According to the Catholic Church, what are the differences in the way the Mosaic/Deuteronomic Laws are given versus the Ten Commandments. I have been led to understand that there is a difference by some things I have heard, for instance the lack of a Theophany(?) in Deuteronomy - and that Jesus appears to upend many of the Deuteronomic standards in the New testament.

What are the differences between the Mosaic Law and the ten Commandments in terms of the circumstances of their being made binding?

  • 1
    It would be helpful to explain why you think that's the case? Because it doesn't sound like something the Catholic church would say. Oct 30, 2015 at 17:09
  • I heard this in a talk on Matthew by a catholic theologian. I assumed i understood it correctly, and that he is explaining it orthodox. Maybe it would be better to rephrase my question. Oct 30, 2015 at 17:12
  • 1
    Is it possible that he meant "Moses made the covenant" in the sense that "Moses brokered the deal" or "Moses represented Israel before God". There is good biblical evidence of the Covenant being between God and Israel. Oct 30, 2015 at 17:15
  • Yes thats much closer to what i meant. I tried rephrasing to avoid that confusion. Oct 30, 2015 at 17:17
  • Does the revised title sound better? It seemed to me closer to what you intended. If not please revert. Oct 30, 2015 at 19:32

1 Answer 1


If I'm understanding you, you are wondering about how some laws in the Old Testament differ, since Jesus seems to upend some, yet uphold others. And you also asked about how to know if they are binding. This answer hopefully will provide clarity to those points.

In the New Testament a distinction is made between commandments and the statutes (letter) of the Law (the Old Testament / Torah). Commandments are moral principles, personal and inter-personal. Statutes are practical ordinances dealing with possessions and actions.

The greek word for "commandments" was ἐντολῶν "entolon" (Concordance). And the word for "the Law" (the collection of laws in the Torah / Pentateuch) was τὸν νόμον "ton nomon" (Concordance). (In other places, νόμον alone could mean laws, rules, or principles in general, and not the entirety of the Pentateuch Law, depending on context). And finally, the greek words for individual laws are usually translated "statutes", "ordinances", or "decrees".

Here is an example that shows the conceptual difference between the commandments and the Law -- that not all statutes in the Law are commandments:

"Circumcision is nothing and uncircumcision is nothing, but keeping God's commandments is what matters." (1 Corinthians 7:19)

In this sentence, you see that, while circumcision was an ordinance of the Law, it was not considered a commandment. So not all laws in the Law are commandments.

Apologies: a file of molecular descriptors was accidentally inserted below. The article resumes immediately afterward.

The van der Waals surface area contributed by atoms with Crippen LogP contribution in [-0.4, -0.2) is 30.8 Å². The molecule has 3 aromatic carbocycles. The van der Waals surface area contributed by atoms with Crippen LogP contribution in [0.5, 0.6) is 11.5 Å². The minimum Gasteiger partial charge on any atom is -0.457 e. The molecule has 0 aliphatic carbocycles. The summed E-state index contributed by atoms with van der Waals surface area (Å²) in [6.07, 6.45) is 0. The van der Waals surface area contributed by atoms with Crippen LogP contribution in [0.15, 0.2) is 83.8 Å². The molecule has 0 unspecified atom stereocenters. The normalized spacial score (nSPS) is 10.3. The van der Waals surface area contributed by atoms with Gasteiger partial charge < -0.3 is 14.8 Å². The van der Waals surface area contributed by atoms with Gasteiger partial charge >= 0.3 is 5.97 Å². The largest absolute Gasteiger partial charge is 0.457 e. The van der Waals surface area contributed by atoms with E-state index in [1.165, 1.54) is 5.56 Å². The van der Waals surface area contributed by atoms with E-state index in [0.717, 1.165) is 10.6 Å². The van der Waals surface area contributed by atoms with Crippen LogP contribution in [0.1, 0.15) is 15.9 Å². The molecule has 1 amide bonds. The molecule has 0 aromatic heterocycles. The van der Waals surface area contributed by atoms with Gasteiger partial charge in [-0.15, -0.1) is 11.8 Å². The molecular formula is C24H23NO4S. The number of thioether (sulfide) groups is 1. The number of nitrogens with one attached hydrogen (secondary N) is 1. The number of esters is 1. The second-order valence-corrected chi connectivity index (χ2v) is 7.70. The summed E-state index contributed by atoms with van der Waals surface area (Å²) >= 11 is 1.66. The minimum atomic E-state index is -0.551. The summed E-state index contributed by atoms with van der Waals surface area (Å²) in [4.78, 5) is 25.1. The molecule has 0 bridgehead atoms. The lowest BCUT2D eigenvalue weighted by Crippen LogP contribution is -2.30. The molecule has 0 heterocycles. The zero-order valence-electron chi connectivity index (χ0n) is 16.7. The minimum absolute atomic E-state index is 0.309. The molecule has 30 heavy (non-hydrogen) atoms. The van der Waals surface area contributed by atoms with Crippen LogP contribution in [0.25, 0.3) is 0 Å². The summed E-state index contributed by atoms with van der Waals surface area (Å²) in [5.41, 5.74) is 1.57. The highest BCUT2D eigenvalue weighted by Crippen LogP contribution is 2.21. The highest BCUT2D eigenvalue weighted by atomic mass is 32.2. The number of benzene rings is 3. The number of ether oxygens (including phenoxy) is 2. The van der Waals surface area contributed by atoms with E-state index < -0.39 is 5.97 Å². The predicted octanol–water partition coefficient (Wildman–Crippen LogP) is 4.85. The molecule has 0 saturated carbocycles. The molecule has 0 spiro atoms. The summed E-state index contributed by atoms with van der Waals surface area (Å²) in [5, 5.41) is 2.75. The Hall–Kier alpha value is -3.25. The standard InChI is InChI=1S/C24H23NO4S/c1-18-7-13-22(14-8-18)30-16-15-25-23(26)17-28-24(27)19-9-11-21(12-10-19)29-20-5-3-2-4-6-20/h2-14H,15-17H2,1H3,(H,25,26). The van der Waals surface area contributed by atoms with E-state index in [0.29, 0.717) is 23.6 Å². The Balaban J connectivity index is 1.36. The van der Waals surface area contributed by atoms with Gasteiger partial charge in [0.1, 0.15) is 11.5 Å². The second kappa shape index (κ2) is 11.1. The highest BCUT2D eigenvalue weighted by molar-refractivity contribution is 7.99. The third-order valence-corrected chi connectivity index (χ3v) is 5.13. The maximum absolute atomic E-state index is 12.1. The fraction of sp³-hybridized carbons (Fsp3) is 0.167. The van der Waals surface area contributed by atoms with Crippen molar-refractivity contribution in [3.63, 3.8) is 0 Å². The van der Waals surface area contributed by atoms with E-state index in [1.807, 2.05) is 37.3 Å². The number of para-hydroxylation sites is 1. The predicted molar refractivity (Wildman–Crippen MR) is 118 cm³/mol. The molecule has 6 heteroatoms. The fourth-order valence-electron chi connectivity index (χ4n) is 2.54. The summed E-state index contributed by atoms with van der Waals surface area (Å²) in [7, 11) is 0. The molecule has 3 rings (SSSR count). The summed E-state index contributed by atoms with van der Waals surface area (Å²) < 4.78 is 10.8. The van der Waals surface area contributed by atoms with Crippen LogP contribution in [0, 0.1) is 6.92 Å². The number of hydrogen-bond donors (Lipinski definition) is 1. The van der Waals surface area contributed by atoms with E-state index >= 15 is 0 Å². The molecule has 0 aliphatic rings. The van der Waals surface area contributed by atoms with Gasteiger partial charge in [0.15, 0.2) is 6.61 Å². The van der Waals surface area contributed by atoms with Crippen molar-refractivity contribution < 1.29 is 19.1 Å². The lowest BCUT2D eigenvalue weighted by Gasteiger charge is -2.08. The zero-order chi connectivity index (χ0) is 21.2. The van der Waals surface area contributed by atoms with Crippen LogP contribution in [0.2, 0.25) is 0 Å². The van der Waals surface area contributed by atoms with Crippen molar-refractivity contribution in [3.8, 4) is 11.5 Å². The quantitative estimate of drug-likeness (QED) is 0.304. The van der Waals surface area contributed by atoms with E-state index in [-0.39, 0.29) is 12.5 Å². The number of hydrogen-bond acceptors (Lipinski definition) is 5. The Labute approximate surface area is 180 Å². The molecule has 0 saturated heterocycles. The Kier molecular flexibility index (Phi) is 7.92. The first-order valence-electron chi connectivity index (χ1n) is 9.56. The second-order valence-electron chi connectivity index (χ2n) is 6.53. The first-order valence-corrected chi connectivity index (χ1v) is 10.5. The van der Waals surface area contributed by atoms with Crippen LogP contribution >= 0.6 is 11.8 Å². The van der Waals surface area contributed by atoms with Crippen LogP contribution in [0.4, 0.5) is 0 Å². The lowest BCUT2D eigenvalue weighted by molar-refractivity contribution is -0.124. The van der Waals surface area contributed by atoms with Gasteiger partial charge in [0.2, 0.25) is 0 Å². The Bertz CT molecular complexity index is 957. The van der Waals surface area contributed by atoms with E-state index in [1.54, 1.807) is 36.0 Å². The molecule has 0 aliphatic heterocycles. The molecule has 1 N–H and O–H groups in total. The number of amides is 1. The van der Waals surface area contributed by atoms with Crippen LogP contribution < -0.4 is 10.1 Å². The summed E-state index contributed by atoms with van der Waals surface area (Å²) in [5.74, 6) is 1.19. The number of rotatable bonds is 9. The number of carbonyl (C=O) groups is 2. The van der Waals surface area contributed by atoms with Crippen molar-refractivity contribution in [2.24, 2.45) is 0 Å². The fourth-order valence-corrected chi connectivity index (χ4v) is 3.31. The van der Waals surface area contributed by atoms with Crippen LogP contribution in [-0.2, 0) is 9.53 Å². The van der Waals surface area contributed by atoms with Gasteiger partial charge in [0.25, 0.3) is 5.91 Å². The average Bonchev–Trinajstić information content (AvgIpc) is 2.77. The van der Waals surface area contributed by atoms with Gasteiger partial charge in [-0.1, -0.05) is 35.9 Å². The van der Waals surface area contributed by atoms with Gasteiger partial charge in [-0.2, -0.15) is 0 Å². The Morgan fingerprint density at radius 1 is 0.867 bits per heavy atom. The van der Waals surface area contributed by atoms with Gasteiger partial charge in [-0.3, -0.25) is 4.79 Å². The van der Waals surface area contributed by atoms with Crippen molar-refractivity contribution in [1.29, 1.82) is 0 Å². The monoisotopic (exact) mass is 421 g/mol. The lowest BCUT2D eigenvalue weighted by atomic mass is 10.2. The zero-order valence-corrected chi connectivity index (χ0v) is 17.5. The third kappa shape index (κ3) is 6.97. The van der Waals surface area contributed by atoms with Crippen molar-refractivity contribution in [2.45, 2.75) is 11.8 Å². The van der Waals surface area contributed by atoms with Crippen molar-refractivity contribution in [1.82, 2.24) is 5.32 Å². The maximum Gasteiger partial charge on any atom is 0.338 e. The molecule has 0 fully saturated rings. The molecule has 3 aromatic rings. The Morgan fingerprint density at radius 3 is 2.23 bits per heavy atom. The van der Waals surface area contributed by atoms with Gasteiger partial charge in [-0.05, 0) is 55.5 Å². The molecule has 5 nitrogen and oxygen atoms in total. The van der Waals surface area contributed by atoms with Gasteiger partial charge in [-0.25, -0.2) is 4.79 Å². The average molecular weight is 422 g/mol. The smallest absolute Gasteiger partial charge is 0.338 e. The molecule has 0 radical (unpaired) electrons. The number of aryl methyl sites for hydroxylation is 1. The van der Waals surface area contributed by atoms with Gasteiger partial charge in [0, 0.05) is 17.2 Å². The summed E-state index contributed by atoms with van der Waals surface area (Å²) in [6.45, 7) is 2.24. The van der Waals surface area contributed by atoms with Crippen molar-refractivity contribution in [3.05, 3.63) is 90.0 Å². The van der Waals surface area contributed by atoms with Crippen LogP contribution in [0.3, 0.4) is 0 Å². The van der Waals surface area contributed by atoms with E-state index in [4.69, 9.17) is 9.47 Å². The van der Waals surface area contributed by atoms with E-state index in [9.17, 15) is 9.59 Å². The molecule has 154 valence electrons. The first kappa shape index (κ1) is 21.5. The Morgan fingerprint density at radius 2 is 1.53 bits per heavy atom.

Jesus also spoke of commandments, saying things like "whoever upholds these commandments and teaches others to do likewise will be called great in the kingdom of heaven" (Matt 5:19), and "you know the commandments -- you shall not murder, you shall not commit adultery.." (Mark 10:19)

The general principle is that God's commandments should be obeyed, whereas the statutes and laws in the Torah are not applicable anymore.

Here is a principle for how to determine the applicability of the Old Testament laws, and whether they are binding today:

All of the Pentateuch was given by God through Moses. But to whom? God specifically addresses the recipients in the beginning of many chapters -- the People of Israel. So none of the Pentateuch was given to non-Israelites.

Then the LORD called to Moses and spoke to him from the tent of meeting, saying, "Speak to the sons of Israel and say to them, ...
(Leviticus 1:1-2)

So in essence, God said, "Israelites, do these things." In saying this, he does not instruct anyone else besides the Israelites to do what he says.

But, God speaks truth among those statutes. He sometimes says "Israelites, do this, because this principle is true". Since God cannot lie, this means that "this principle" is true for all people. Even when he does not state his reasoning, we can meditate and wonder why he gave the laws as he did.

So since those laws were not spoken to us non-Israelites, then by default none of them are binding to us. Jesus bound the commandments to us, telling us to do them, but the rest of the Law remains not binding. But there is still much value and truth to be gained from reading and pondering the Old Testament laws.

  • The moderators thought this answer was not addressing the question. I could not comment, so I posted a duplicate answer and explained in the first paragraph how this answer answers many points in the question.
    – Matthias
    Nov 2, 2015 at 15:28
  • For future reference, you can edit a deleted answer and then flag it for moderator attention... While I'm not a moderator, I still don't understand how this answers the question. I don't see anything in it talking about the difference between the 10 Commandments and other Deuteronomic laws in your answer, which is the heart of the original question.
    – ThaddeusB
    Nov 2, 2015 at 15:51
  • 1
    Thanks. I mentioned that there was a distinction between "the commandments" and the laws. I'll edit and expand on that with references.
    – Matthias
    Nov 2, 2015 at 16:31
  • this answer is far by the easiest to understand why. thank you!
    – keithics
    Feb 4, 2018 at 16:43

You must log in to answer this question.

Not the answer you're looking for? Browse other questions tagged .